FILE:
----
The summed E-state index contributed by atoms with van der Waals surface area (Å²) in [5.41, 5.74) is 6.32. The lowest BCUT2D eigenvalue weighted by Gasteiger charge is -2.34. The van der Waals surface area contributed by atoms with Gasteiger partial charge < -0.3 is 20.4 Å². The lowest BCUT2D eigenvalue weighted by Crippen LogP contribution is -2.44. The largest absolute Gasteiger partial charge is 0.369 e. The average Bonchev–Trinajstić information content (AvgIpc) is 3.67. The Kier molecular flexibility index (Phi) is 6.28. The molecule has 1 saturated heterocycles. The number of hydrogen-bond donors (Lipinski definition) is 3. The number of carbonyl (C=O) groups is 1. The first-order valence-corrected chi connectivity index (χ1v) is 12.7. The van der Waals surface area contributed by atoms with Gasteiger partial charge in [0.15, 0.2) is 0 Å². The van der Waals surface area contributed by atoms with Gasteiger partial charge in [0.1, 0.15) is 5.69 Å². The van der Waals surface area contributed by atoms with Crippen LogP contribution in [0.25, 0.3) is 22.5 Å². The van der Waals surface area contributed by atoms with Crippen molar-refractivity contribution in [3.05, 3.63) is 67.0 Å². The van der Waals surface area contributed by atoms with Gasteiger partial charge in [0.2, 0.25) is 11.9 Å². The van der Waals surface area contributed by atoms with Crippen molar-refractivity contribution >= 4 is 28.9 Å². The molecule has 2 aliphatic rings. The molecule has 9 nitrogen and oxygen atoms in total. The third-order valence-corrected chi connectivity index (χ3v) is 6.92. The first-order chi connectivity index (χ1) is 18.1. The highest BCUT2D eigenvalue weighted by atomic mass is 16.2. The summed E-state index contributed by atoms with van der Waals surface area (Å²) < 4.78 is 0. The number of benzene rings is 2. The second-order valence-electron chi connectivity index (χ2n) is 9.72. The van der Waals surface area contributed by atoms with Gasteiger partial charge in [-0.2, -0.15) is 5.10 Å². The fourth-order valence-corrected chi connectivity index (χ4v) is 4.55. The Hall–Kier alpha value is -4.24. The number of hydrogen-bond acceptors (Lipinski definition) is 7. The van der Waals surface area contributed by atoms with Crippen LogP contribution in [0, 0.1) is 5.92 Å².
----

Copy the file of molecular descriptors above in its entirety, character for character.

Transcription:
The summed E-state index contributed by atoms with van der Waals surface area (Å²) in [5.41, 5.74) is 6.32. The lowest BCUT2D eigenvalue weighted by Gasteiger charge is -2.34. The van der Waals surface area contributed by atoms with Gasteiger partial charge < -0.3 is 20.4 Å². The lowest BCUT2D eigenvalue weighted by Crippen LogP contribution is -2.44. The largest absolute Gasteiger partial charge is 0.369 e. The average Bonchev–Trinajstić information content (AvgIpc) is 3.67. The Kier molecular flexibility index (Phi) is 6.28. The molecule has 1 saturated heterocycles. The number of hydrogen-bond donors (Lipinski definition) is 3. The number of carbonyl (C=O) groups is 1. The first-order valence-corrected chi connectivity index (χ1v) is 12.7. The van der Waals surface area contributed by atoms with Gasteiger partial charge in [0.15, 0.2) is 0 Å². The van der Waals surface area contributed by atoms with Gasteiger partial charge in [0.1, 0.15) is 5.69 Å². The van der Waals surface area contributed by atoms with Crippen LogP contribution in [0.25, 0.3) is 22.5 Å². The van der Waals surface area contributed by atoms with Crippen molar-refractivity contribution in [3.05, 3.63) is 67.0 Å². The van der Waals surface area contributed by atoms with Gasteiger partial charge in [0.2, 0.25) is 11.9 Å². The van der Waals surface area contributed by atoms with Crippen molar-refractivity contribution >= 4 is 28.9 Å². The molecule has 2 aliphatic rings. The molecule has 9 nitrogen and oxygen atoms in total. The third-order valence-corrected chi connectivity index (χ3v) is 6.92. The first-order chi connectivity index (χ1) is 18.1. The highest BCUT2D eigenvalue weighted by atomic mass is 16.2. The summed E-state index contributed by atoms with van der Waals surface area (Å²) < 4.78 is 0. The number of benzene rings is 2. The second-order valence-electron chi connectivity index (χ2n) is 9.72. The van der Waals surface area contributed by atoms with Gasteiger partial charge in [-0.2, -0.15) is 5.10 Å². The fourth-order valence-corrected chi connectivity index (χ4v) is 4.55. The Hall–Kier alpha value is -4.24. The number of hydrogen-bond acceptors (Lipinski definition) is 7. The van der Waals surface area contributed by atoms with Crippen LogP contribution in [0, 0.1) is 5.92 Å².